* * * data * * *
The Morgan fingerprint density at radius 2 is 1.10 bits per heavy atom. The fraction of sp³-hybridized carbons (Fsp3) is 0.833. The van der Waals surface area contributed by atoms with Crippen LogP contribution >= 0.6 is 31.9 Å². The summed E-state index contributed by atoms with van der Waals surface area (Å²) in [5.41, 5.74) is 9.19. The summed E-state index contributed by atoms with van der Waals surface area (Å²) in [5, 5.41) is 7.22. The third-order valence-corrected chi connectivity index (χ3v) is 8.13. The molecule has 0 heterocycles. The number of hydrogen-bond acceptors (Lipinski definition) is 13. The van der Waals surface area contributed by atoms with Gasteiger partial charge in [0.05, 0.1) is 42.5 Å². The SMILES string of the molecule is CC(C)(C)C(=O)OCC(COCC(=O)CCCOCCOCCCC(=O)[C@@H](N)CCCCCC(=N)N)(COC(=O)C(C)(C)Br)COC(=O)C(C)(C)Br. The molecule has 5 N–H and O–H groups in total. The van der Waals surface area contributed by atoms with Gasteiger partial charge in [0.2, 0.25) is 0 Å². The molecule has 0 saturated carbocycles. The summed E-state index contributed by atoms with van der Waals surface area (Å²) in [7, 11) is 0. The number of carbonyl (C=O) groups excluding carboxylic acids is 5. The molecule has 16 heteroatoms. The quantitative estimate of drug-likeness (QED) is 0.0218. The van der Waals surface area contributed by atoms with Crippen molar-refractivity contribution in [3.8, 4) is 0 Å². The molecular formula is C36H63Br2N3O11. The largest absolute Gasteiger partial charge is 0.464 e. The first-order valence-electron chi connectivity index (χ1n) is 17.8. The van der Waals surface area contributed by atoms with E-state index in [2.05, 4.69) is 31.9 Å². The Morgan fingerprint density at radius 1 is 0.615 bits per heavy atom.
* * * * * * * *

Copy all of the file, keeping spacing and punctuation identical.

The Morgan fingerprint density at radius 2 is 1.10 bits per heavy atom. The fraction of sp³-hybridized carbons (Fsp3) is 0.833. The van der Waals surface area contributed by atoms with Crippen LogP contribution >= 0.6 is 31.9 Å². The summed E-state index contributed by atoms with van der Waals surface area (Å²) in [5.41, 5.74) is 9.19. The summed E-state index contributed by atoms with van der Waals surface area (Å²) in [5, 5.41) is 7.22. The third-order valence-corrected chi connectivity index (χ3v) is 8.13. The molecule has 0 heterocycles. The number of hydrogen-bond acceptors (Lipinski definition) is 13. The van der Waals surface area contributed by atoms with Gasteiger partial charge in [0.05, 0.1) is 42.5 Å². The SMILES string of the molecule is CC(C)(C)C(=O)OCC(COCC(=O)CCCOCCOCCCC(=O)[C@@H](N)CCCCCC(=N)N)(COC(=O)C(C)(C)Br)COC(=O)C(C)(C)Br. The molecule has 5 N–H and O–H groups in total. The van der Waals surface area contributed by atoms with Gasteiger partial charge in [0.2, 0.25) is 0 Å². The molecule has 0 saturated carbocycles. The summed E-state index contributed by atoms with van der Waals surface area (Å²) in [7, 11) is 0. The number of carbonyl (C=O) groups excluding carboxylic acids is 5. The molecule has 16 heteroatoms. The quantitative estimate of drug-likeness (QED) is 0.0218. The van der Waals surface area contributed by atoms with Crippen molar-refractivity contribution in [3.8, 4) is 0 Å². The molecular formula is C36H63Br2N3O11. The largest absolute Gasteiger partial charge is 0.464 e. The first-order valence-electron chi connectivity index (χ1n) is 17.8. The van der Waals surface area contributed by atoms with E-state index in [2.05, 4.69) is 31.9 Å². The Morgan fingerprint density at radius 1 is 0.615 bits per heavy atom.